Ellen G. White Writings

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Humble Hero, Page 64

Christ Confronts Corruption in the Temple

This chapter is based on John 2:12-22. HH 64

“Now the Passover of the Jews was at hand, and Jesus went up to Jerusalem.” Jesus had not yet announced His mission publicly, and He mingled unnoticed with the crowd. On these occasions, the Messiah’s coming was often the theme of conversation. Jesus knew that their hope of national greatness would be disappointed, for it was based on a misinterpretation of Scripture. With deep earnestness, He explained the prophecies and tried to stir up the people to study God’s Word more closely. HH 64.1

At Jerusalem during the Passover week, large numbers of people assembled from all parts of Palestine, and even from distant lands. The temple courts were filled with a great variety of people. Many were unable to bring with them the sacrifices they were to offer as representing the one great Sacrifice. For their convenience, animals were bought and sold in the outer court. HH 64.2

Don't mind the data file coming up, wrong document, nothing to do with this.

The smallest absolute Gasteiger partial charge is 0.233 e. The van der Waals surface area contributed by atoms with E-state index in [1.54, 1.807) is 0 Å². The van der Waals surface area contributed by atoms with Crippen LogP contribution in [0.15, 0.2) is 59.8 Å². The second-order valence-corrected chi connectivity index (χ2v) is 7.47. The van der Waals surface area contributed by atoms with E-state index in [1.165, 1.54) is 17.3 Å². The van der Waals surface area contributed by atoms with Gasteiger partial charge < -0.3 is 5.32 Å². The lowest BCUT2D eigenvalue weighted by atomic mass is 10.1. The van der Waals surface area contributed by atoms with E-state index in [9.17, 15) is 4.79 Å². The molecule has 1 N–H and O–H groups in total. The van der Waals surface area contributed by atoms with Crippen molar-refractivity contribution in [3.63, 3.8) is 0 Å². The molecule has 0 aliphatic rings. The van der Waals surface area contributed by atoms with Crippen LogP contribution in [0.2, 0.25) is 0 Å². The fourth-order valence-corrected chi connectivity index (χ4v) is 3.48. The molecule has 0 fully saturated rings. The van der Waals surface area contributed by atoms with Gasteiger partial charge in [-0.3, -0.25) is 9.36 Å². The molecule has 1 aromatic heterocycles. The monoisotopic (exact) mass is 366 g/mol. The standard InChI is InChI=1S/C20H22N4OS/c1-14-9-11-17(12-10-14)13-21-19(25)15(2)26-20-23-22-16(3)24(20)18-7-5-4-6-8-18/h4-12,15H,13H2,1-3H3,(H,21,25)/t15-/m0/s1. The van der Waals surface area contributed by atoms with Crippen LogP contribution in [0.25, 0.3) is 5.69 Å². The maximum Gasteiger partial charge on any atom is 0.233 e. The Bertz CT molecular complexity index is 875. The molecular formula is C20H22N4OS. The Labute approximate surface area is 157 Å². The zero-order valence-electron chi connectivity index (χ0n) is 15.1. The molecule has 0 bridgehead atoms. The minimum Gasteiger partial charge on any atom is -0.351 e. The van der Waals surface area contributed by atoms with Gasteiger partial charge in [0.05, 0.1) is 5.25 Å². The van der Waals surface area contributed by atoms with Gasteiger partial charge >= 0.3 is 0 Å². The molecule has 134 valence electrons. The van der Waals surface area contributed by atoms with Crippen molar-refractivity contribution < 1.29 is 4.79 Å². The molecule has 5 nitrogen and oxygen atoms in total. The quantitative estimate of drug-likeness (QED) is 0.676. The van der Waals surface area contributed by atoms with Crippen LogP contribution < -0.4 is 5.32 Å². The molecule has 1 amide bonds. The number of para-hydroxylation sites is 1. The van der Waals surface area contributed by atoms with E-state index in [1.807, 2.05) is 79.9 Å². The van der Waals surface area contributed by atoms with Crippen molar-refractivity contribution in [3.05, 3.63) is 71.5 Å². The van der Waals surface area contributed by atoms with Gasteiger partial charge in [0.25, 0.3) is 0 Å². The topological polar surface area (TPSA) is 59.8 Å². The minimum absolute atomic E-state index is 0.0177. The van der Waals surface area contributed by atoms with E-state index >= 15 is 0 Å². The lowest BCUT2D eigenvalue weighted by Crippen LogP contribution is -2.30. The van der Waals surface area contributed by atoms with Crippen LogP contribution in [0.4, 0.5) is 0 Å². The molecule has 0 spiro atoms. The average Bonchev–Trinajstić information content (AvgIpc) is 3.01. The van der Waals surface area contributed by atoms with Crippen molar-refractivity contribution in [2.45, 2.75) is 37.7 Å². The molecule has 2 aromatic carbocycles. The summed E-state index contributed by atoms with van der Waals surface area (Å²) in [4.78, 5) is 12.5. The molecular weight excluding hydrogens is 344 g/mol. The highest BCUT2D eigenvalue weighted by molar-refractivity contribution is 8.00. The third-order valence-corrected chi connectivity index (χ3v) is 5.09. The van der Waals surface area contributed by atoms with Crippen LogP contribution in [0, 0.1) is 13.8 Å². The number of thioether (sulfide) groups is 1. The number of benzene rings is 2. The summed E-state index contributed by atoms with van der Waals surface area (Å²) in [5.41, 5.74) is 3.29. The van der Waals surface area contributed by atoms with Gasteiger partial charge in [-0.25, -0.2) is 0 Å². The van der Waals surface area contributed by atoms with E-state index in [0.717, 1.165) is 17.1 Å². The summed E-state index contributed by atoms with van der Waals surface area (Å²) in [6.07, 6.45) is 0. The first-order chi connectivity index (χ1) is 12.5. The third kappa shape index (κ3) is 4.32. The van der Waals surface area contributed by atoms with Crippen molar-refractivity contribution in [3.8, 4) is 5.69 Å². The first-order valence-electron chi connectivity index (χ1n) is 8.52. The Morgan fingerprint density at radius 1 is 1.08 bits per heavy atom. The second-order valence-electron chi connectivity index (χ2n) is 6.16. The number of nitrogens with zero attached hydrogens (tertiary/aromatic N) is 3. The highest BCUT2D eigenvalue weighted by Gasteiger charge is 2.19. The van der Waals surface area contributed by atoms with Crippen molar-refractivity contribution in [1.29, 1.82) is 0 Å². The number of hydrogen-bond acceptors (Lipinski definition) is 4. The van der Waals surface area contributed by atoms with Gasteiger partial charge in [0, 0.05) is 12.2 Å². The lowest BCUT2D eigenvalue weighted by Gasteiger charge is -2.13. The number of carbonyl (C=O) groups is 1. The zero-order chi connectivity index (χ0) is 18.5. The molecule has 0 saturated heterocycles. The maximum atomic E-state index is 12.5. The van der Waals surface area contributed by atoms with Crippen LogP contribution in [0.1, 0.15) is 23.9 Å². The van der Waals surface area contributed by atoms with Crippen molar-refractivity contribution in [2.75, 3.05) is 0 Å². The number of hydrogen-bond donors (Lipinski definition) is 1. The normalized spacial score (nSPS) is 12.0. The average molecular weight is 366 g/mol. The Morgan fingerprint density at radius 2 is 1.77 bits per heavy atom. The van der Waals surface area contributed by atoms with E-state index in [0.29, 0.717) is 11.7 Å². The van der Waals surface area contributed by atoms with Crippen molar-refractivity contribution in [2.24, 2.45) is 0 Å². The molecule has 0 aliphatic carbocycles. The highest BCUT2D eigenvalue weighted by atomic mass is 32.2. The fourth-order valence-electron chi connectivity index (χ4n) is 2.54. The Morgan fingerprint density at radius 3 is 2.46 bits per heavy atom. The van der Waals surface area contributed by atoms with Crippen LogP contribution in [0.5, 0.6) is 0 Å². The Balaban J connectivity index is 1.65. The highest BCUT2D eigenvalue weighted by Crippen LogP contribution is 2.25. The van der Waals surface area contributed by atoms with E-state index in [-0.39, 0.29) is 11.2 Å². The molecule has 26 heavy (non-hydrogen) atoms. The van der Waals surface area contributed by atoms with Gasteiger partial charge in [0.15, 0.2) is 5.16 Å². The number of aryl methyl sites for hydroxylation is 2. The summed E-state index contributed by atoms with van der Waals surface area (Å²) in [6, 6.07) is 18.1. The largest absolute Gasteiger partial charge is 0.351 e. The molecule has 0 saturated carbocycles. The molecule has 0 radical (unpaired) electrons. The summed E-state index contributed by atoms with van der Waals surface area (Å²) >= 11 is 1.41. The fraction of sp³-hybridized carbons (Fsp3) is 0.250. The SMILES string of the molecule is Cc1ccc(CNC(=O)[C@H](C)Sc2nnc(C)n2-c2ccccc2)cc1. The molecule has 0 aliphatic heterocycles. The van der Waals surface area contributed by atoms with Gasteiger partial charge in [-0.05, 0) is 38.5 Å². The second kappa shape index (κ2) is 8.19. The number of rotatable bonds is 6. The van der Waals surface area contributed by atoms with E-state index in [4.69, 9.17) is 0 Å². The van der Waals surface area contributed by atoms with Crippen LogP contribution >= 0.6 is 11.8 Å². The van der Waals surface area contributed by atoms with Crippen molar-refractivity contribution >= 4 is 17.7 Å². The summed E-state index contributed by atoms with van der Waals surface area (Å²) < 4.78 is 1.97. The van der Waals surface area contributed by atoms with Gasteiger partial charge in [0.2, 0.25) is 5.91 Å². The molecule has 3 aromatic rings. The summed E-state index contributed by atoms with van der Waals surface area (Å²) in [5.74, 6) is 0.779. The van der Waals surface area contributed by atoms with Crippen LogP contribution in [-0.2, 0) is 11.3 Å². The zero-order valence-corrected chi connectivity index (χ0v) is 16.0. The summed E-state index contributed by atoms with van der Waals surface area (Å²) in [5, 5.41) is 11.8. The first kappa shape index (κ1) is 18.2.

Every Jew was required to pay “a ransom for himself” each year, and the money collected helped to support the temple. See Exodus 30:12-16. Besides this, people brought large sums as freewill offerings to be deposited in the temple treasury. And all foreign coins had to be changed for a coin called the temple shekel, which was accepted for the service of the sanctuary. The money-changing gave opportunity for fraud and extortion. It had grown into a disgraceful business, which was a source of income to the priests. HH 64.3

The worshipers had been taught to believe that if they did not offer sacrifices, the blessing of God would not rest on their children or their lands. The dealers demanded exorbitant prices for the animals sold, and they shared their profits with the priests and rulers, who enriched themselves this way at the expense of the people. HH 64.4

Financial Corruption at the Heart of God’s Work

Sharp bargaining, the lowing of cattle, the bleating of sheep, the cooing of doves, mingled with the chinking of coin and angry disputing. The confusion was so great that the uproar drowned out the words directed to the Most High. The Jews rejoiced over their temple and regarded a word spoken in criticism of it as blasphemy, but HH 64.5

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